3. This time the present petitioners Bhagwan Singh and others felt aggrieved and they moved the Financial Commissioner for reviewing this order. Shri Saroop Krishan, before whom this review petition came up, endorsed the view that his predecessor Shri E. N. Mangat Rai had taken and refused to interfere. Having thus failed to obtain redress from the Revenue Authorities the petitioners Bhagwan Singh and others have approached this Court under Article 226 of the Constitution for a writ of certiorari quashing the orders of the Financial Commissioners dated the 11th February, 1964, and 28th July, 1964.
4. The controversy before us lies within a narrow compass and the question for consideration merely is whether the amendment of Section 32-E effected by Act No. 16 of 1962, which came into force on the 13th July, 1962, can operate retrospectively so as to divest the petitioners of the rights which they had acquired in the land that had been found to be surplus in the hands of late Mangal Singh. Section 32-E as originally enacted was in these words :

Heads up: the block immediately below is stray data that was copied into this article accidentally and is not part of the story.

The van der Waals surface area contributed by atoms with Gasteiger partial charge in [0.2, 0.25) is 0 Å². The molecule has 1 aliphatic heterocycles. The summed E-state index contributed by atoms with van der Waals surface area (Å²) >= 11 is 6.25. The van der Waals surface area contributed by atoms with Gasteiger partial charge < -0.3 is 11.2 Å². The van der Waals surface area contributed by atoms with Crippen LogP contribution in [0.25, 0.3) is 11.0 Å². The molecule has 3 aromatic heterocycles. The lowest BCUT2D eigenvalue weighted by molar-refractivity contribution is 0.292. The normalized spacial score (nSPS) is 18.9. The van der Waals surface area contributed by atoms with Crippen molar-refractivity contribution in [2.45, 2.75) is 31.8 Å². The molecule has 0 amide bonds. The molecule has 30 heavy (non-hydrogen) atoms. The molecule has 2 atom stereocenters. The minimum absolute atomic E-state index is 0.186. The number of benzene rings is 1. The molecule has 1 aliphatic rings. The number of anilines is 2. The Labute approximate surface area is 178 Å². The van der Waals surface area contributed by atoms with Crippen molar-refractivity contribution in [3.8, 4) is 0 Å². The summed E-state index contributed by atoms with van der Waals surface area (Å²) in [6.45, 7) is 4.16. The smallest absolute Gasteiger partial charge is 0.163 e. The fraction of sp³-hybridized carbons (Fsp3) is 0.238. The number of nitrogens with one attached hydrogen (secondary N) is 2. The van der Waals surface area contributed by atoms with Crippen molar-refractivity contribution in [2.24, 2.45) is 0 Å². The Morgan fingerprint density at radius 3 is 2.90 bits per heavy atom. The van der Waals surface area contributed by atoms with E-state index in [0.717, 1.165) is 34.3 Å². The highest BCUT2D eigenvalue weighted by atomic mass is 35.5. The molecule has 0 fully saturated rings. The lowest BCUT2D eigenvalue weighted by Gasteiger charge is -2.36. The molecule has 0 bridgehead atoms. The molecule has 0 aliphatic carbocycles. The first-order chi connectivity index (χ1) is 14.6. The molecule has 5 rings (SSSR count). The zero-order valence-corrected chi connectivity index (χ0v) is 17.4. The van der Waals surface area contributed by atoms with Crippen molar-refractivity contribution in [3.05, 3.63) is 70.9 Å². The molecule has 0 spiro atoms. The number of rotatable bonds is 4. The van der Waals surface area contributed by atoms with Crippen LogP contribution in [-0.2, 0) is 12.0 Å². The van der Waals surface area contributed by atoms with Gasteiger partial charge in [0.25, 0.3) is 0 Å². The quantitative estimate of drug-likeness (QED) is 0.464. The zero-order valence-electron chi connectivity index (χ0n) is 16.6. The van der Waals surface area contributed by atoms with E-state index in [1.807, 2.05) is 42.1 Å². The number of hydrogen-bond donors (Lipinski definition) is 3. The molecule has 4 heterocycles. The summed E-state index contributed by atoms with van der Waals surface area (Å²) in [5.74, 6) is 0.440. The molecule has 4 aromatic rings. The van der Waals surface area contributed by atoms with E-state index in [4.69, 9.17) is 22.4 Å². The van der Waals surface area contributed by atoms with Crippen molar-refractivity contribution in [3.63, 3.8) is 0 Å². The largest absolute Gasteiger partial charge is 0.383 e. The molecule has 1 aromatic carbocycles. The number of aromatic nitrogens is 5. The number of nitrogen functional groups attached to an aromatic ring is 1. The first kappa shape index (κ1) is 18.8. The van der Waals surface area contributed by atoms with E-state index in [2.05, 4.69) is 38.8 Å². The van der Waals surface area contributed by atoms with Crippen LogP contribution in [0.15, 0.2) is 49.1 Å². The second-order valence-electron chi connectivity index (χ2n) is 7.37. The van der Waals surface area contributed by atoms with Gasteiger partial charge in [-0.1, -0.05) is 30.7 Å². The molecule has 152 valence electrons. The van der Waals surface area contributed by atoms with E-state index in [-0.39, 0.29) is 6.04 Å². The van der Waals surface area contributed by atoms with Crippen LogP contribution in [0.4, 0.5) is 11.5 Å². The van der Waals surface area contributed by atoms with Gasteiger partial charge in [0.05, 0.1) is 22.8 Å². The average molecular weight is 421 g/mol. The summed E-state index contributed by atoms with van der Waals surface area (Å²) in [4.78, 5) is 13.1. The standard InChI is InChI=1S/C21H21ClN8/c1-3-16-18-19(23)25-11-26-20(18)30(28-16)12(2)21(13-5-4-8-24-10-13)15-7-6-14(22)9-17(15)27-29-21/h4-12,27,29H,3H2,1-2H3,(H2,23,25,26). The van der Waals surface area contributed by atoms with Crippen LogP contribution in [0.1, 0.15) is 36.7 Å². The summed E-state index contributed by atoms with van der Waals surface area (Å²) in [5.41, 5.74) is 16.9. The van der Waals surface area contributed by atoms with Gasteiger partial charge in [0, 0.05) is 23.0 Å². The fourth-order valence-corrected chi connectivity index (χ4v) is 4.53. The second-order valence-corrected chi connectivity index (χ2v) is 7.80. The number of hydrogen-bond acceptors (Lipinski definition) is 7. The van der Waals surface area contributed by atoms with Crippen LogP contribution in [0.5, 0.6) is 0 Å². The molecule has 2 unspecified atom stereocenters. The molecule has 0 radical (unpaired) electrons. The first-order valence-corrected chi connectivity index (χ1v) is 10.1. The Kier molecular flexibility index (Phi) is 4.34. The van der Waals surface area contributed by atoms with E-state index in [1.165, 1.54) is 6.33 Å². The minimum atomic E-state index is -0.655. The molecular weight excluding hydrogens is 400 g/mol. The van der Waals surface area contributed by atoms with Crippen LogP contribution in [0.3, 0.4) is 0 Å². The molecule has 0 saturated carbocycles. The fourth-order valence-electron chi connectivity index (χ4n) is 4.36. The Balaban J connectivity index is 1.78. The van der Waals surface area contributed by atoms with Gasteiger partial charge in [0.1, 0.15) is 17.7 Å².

'32-E. Notwithstanding anything to the contrary contained in any law, custom or usage for the time being in force, and subject to the provisions of Chap. IV as from the date on which the final statement in respect of a land-owner or tenant is published in the Official Gazette, then--
(a) in the case of the surplus area of a land owner or in the case of the surplus area of a tenant which is not included within the permissible limit of the landowner, such area shall be deemed to have been acquired by the State Government for a public purpose and all rights, title and interest (including the contingent interest, if any, recognised by any law, custom or usage for the time being in force) of all persons in such land shall be extinguished, and such rights, title and interest shall vest in the State Government free from encumbrances created by any person; and